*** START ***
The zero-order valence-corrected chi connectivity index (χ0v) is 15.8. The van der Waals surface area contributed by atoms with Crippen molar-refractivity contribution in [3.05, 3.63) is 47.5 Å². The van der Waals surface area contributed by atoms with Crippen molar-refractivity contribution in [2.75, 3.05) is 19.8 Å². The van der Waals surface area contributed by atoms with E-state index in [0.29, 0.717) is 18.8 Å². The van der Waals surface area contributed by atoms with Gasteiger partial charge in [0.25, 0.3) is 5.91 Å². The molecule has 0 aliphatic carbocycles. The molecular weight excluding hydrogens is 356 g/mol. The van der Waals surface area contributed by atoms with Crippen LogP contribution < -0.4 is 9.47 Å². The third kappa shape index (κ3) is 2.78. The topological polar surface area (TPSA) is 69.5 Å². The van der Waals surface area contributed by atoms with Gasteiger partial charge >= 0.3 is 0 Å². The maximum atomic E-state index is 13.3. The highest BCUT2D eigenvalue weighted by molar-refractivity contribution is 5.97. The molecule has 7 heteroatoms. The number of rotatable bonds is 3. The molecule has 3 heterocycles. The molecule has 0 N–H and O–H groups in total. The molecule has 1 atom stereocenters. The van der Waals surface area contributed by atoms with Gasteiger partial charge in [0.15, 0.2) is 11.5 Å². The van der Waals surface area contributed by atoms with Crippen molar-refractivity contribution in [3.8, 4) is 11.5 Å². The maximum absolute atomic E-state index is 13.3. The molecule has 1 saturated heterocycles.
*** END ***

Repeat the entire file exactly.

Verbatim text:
The zero-order valence-corrected chi connectivity index (χ0v) is 15.8. The van der Waals surface area contributed by atoms with Crippen molar-refractivity contribution in [3.05, 3.63) is 47.5 Å². The van der Waals surface area contributed by atoms with Crippen molar-refractivity contribution in [2.75, 3.05) is 19.8 Å². The van der Waals surface area contributed by atoms with E-state index in [0.29, 0.717) is 18.8 Å². The van der Waals surface area contributed by atoms with Gasteiger partial charge in [0.25, 0.3) is 5.91 Å². The molecule has 0 aliphatic carbocycles. The molecular weight excluding hydrogens is 356 g/mol. The van der Waals surface area contributed by atoms with Crippen LogP contribution < -0.4 is 9.47 Å². The third kappa shape index (κ3) is 2.78. The topological polar surface area (TPSA) is 69.5 Å². The van der Waals surface area contributed by atoms with Gasteiger partial charge >= 0.3 is 0 Å². The maximum atomic E-state index is 13.3. The highest BCUT2D eigenvalue weighted by molar-refractivity contribution is 5.97. The molecule has 7 heteroatoms. The number of rotatable bonds is 3. The molecule has 3 heterocycles. The molecule has 0 N–H and O–H groups in total. The molecule has 1 atom stereocenters. The van der Waals surface area contributed by atoms with Gasteiger partial charge in [0.15, 0.2) is 11.5 Å². The van der Waals surface area contributed by atoms with Crippen molar-refractivity contribution in [3.8, 4) is 11.5 Å². The maximum absolute atomic E-state index is 13.3. The molecule has 1 saturated heterocycles.